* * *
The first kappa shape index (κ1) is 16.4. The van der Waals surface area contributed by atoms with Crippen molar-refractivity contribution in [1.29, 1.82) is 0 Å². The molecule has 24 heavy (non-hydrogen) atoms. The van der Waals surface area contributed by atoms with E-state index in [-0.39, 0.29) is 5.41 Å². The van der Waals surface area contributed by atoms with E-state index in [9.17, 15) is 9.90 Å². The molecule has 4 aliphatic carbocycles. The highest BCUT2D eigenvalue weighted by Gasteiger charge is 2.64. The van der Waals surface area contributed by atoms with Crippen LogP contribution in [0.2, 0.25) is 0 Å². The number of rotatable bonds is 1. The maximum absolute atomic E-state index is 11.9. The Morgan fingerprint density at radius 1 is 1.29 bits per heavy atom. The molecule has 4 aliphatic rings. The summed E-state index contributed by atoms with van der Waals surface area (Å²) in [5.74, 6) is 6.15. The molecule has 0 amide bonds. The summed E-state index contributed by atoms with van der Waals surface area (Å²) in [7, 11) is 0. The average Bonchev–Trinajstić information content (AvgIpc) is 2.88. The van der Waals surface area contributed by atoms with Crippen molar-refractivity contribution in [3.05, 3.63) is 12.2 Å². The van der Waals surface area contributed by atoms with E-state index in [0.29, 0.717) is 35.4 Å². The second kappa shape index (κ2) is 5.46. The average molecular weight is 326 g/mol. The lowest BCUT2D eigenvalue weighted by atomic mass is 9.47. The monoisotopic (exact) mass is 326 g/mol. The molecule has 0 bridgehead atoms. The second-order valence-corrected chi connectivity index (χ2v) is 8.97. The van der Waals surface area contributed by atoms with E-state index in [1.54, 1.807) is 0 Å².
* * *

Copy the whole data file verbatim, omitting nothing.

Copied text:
The first kappa shape index (κ1) is 16.4. The van der Waals surface area contributed by atoms with Crippen molar-refractivity contribution in [1.29, 1.82) is 0 Å². The molecule has 24 heavy (non-hydrogen) atoms. The van der Waals surface area contributed by atoms with E-state index in [-0.39, 0.29) is 5.41 Å². The van der Waals surface area contributed by atoms with E-state index in [9.17, 15) is 9.90 Å². The molecule has 4 aliphatic carbocycles. The highest BCUT2D eigenvalue weighted by Gasteiger charge is 2.64. The van der Waals surface area contributed by atoms with Crippen LogP contribution in [0.2, 0.25) is 0 Å². The number of rotatable bonds is 1. The maximum absolute atomic E-state index is 11.9. The Morgan fingerprint density at radius 1 is 1.29 bits per heavy atom. The molecule has 4 aliphatic rings. The summed E-state index contributed by atoms with van der Waals surface area (Å²) in [5.74, 6) is 6.15. The molecule has 0 amide bonds. The summed E-state index contributed by atoms with van der Waals surface area (Å²) in [7, 11) is 0. The average Bonchev–Trinajstić information content (AvgIpc) is 2.88. The van der Waals surface area contributed by atoms with Crippen molar-refractivity contribution in [3.05, 3.63) is 12.2 Å². The van der Waals surface area contributed by atoms with E-state index in [0.29, 0.717) is 35.4 Å². The second kappa shape index (κ2) is 5.46. The average molecular weight is 326 g/mol. The lowest BCUT2D eigenvalue weighted by atomic mass is 9.47. The monoisotopic (exact) mass is 326 g/mol. The molecule has 0 bridgehead atoms. The second-order valence-corrected chi connectivity index (χ2v) is 8.97. The van der Waals surface area contributed by atoms with E-state index in [1.54, 1.807) is 0 Å².